NYC's Top Cop Chides Congress Over Gun Control
New York City Police Commissioner Ray Kelly isn’t optimistic that horrific events like the Tucson shooting spree are preventable—especially given the realities of politics in America.
“We have so many guns in this country, and a lot of deranged people,” Kelly told business leaders Tuesday morning at a breakfast hosted by the New York City Police Foundation. “So you take those two realities, and the potential for something like this happening is great.”
The 69-year-old Vietnam War veteran and ex-Marine, who is rounding out a decade in his second stint as New York’s top cop, added that “the big issue is access to guns and whether or not an appropriate record check was done.”
He said that in New York state, a would-be gun-purchaser’s history of mental illness, for example, would show up on the data base and prevent such a purchase. The suspect in the Tucson massacre, Jared Loughner, might still have gone undetected, because he’d had no official interaction with mental health authorities or, for that matter, the cops, when he bought a Glock last fall and dozens of bullets on the morning of the shooting of Rep. Gabrielle Giffords and 19 others, including six who died.
Kelly called for “common-sense gun laws,” but told the posh crowd at Manhattan’s Hotel Regency that he doubted such laws would be enacted in the foreseeable future.
“You can go to gun shows across America and walk in and just purchase guns in significant numbers from another seller at that location—and there is no regulation.”
“No question about it— the gun lobby is very powerful in Washington on both sides of the aisle,” said Kelly, who was a Treasury Department official in the Clinton administration. “The gun show loophole is something that just cries out for federal regulation,” he added. “You can go to gun shows across America and walk in and just purchase guns in significant numbers from another seller at that location—and there is no regulation. I think that is one very obvious matter that can be addressed.”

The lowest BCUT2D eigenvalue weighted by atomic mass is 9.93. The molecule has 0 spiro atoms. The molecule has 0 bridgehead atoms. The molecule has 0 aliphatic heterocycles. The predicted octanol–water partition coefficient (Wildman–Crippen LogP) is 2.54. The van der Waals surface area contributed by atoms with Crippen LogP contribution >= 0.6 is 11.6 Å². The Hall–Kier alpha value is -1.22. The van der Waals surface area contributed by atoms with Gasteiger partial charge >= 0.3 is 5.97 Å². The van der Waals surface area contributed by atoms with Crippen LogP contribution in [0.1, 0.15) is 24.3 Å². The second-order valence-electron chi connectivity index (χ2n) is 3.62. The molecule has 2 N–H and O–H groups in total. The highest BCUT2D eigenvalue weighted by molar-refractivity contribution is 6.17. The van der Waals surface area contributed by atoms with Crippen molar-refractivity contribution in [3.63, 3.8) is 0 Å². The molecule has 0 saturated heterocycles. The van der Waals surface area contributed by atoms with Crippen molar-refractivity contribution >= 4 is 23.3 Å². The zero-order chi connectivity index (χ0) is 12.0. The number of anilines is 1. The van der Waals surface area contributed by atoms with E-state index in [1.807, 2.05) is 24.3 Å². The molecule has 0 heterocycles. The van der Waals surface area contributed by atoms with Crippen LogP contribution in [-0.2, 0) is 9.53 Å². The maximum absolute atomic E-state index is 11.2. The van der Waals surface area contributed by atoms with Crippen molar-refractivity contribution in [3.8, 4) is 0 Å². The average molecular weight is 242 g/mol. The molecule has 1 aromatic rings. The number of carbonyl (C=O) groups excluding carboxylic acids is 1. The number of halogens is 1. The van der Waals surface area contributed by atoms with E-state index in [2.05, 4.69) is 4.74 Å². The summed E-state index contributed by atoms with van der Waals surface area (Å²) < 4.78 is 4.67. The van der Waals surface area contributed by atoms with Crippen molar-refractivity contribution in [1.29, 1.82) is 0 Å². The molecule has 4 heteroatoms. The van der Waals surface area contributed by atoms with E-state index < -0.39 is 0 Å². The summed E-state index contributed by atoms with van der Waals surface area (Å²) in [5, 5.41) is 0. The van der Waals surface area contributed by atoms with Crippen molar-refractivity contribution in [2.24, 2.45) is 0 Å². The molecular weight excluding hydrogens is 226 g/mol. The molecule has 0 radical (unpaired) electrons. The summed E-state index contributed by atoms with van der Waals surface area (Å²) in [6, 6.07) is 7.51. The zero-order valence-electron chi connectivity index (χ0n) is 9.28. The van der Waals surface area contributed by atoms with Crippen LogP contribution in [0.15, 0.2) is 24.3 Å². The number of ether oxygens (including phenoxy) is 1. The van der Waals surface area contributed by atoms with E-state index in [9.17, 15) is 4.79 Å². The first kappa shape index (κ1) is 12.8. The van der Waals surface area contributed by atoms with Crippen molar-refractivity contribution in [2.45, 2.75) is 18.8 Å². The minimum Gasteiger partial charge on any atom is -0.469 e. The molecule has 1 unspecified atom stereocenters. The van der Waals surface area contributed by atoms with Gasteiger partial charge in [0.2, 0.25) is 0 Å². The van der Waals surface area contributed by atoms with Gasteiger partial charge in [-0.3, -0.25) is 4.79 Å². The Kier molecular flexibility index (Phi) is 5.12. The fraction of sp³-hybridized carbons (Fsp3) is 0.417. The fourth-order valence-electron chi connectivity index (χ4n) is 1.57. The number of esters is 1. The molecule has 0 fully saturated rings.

But, Kelly continued, “I don’t have great confidence or faith that Congress is going to take this on. I think we’ve seen reluctance on both sides of the aisle to address the gun issue. The terrible tragedy in Tucson has, of course, focused people’s attention on it. But I was in Washington for four and a half years, and in my experience, it’s the third rail of politics and people just back away from it.”
In his power-point presentation to the members of the police foundation, which raises about $100 million to supplement the department’s budget, Kelly crowed about New York City's consistently low crime rate during the nearly 10 years of the Bloomberg administration—“Take that, Rudy!” an audience member quipped to me, noting that crime was significantly higher under Giuliani’s mayoralty—and pointed to a 35 percent reduction in overall crime since 2001.
He also outlined his department’s efforts to stop terrorist plots, notably 12 foiled terrorist attacks since 9/11, and discussed placing a total of 3,000 surveillance cameras in Lower Manhattan by next September, the 10th anniversary of the attacks.
He hedged on a question about whether he agrees with Rep. Peter King, chairman of the House Committee on Homeland Security, who has claimed that members of the Muslim community aren’t cooperating sufficiently with law enforcement authorities on exposing Islamic radicals in their midst.
“I don’t want to characterize—Congressman King is a tremendous American—very supportive of the police department. We’ll see what his hearings bring out,” Kelly said. However, he added, “We get cooperation…I speak at a mosque once every six weeks or so. There’s a lot of interaction… There is a lot of information we glean through confidential sources.”
Lloyd Grove is editor at large for The Daily Beast. He is also a frequent contributor to New York magazine and was a contributing editor for Condé Nast Portfolio. He wrote a gossip column for the New York Daily News from 2003 to 2006. Prior to that, he wrote the Reliable Source column for the Washington Post, where he spent 23 years covering politics, the media, and other subjects.